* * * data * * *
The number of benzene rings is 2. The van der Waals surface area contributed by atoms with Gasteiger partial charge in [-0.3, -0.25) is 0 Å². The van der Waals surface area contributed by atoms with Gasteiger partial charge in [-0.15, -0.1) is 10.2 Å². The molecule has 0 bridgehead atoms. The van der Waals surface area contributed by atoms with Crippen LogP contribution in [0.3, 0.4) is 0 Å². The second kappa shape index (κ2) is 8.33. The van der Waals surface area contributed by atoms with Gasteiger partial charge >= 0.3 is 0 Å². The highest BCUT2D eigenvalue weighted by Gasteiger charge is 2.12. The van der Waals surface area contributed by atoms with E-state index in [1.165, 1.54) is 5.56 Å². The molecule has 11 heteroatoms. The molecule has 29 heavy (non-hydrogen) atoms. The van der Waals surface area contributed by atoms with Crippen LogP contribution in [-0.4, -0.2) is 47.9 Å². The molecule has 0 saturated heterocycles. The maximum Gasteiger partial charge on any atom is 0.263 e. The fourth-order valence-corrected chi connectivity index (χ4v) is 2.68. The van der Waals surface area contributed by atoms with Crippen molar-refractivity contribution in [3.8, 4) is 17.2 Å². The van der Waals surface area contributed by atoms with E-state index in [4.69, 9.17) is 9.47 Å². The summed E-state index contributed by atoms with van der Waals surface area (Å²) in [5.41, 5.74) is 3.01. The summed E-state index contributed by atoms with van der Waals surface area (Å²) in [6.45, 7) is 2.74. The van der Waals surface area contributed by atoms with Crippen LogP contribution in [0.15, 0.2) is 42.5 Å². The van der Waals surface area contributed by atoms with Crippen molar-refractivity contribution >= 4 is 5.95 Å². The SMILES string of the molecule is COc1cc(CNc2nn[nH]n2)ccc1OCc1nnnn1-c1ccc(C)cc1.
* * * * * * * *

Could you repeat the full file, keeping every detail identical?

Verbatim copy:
The number of benzene rings is 2. The van der Waals surface area contributed by atoms with Gasteiger partial charge in [-0.3, -0.25) is 0 Å². The van der Waals surface area contributed by atoms with Gasteiger partial charge in [-0.15, -0.1) is 10.2 Å². The molecule has 0 bridgehead atoms. The van der Waals surface area contributed by atoms with Crippen LogP contribution in [0.3, 0.4) is 0 Å². The second kappa shape index (κ2) is 8.33. The van der Waals surface area contributed by atoms with Gasteiger partial charge >= 0.3 is 0 Å². The highest BCUT2D eigenvalue weighted by Gasteiger charge is 2.12. The van der Waals surface area contributed by atoms with E-state index in [1.165, 1.54) is 5.56 Å². The molecule has 11 heteroatoms. The molecule has 29 heavy (non-hydrogen) atoms. The van der Waals surface area contributed by atoms with Crippen LogP contribution in [-0.4, -0.2) is 47.9 Å². The molecule has 0 saturated heterocycles. The maximum Gasteiger partial charge on any atom is 0.263 e. The fourth-order valence-corrected chi connectivity index (χ4v) is 2.68. The van der Waals surface area contributed by atoms with Crippen molar-refractivity contribution in [3.8, 4) is 17.2 Å². The van der Waals surface area contributed by atoms with E-state index in [4.69, 9.17) is 9.47 Å². The summed E-state index contributed by atoms with van der Waals surface area (Å²) in [5.41, 5.74) is 3.01. The summed E-state index contributed by atoms with van der Waals surface area (Å²) in [6.45, 7) is 2.74. The van der Waals surface area contributed by atoms with Crippen LogP contribution in [0.15, 0.2) is 42.5 Å². The van der Waals surface area contributed by atoms with Crippen molar-refractivity contribution >= 4 is 5.95 Å². The SMILES string of the molecule is COc1cc(CNc2nn[nH]n2)ccc1OCc1nnnn1-c1ccc(C)cc1.